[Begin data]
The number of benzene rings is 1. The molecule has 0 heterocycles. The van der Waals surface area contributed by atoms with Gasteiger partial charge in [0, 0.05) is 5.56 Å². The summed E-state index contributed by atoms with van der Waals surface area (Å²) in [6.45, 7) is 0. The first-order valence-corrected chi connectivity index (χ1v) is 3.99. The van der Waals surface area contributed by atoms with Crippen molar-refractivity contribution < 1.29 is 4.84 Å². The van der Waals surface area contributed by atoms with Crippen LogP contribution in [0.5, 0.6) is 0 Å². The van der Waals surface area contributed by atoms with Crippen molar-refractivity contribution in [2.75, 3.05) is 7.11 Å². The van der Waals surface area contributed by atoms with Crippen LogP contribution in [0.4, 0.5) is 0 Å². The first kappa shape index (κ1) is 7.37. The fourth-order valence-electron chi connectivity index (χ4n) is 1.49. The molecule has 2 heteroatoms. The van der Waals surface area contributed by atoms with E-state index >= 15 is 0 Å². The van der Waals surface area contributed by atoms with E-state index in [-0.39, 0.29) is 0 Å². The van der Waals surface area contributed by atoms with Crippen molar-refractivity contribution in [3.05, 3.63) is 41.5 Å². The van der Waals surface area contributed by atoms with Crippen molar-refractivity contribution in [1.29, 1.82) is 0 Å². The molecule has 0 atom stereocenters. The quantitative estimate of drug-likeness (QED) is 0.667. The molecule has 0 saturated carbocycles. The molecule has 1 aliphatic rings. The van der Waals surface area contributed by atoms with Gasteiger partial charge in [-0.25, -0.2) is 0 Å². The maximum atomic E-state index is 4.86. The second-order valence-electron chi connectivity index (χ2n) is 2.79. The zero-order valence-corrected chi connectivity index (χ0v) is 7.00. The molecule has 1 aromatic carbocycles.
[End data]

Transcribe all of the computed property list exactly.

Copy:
The number of benzene rings is 1. The molecule has 0 heterocycles. The van der Waals surface area contributed by atoms with Gasteiger partial charge in [0, 0.05) is 5.56 Å². The summed E-state index contributed by atoms with van der Waals surface area (Å²) in [6.45, 7) is 0. The first-order valence-corrected chi connectivity index (χ1v) is 3.99. The van der Waals surface area contributed by atoms with Crippen molar-refractivity contribution < 1.29 is 4.84 Å². The van der Waals surface area contributed by atoms with Crippen LogP contribution in [0.5, 0.6) is 0 Å². The van der Waals surface area contributed by atoms with Crippen molar-refractivity contribution in [2.75, 3.05) is 7.11 Å². The van der Waals surface area contributed by atoms with Crippen LogP contribution in [0.4, 0.5) is 0 Å². The first kappa shape index (κ1) is 7.37. The fourth-order valence-electron chi connectivity index (χ4n) is 1.49. The molecule has 2 heteroatoms. The van der Waals surface area contributed by atoms with E-state index >= 15 is 0 Å². The van der Waals surface area contributed by atoms with E-state index in [-0.39, 0.29) is 0 Å². The van der Waals surface area contributed by atoms with Crippen molar-refractivity contribution in [3.05, 3.63) is 41.5 Å². The van der Waals surface area contributed by atoms with Crippen molar-refractivity contribution in [1.29, 1.82) is 0 Å². The molecule has 0 atom stereocenters. The quantitative estimate of drug-likeness (QED) is 0.667. The molecule has 0 saturated carbocycles. The molecule has 1 aliphatic rings. The van der Waals surface area contributed by atoms with Gasteiger partial charge in [-0.25, -0.2) is 0 Å². The maximum atomic E-state index is 4.86. The second-order valence-electron chi connectivity index (χ2n) is 2.79. The zero-order valence-corrected chi connectivity index (χ0v) is 7.00. The molecule has 1 aromatic carbocycles.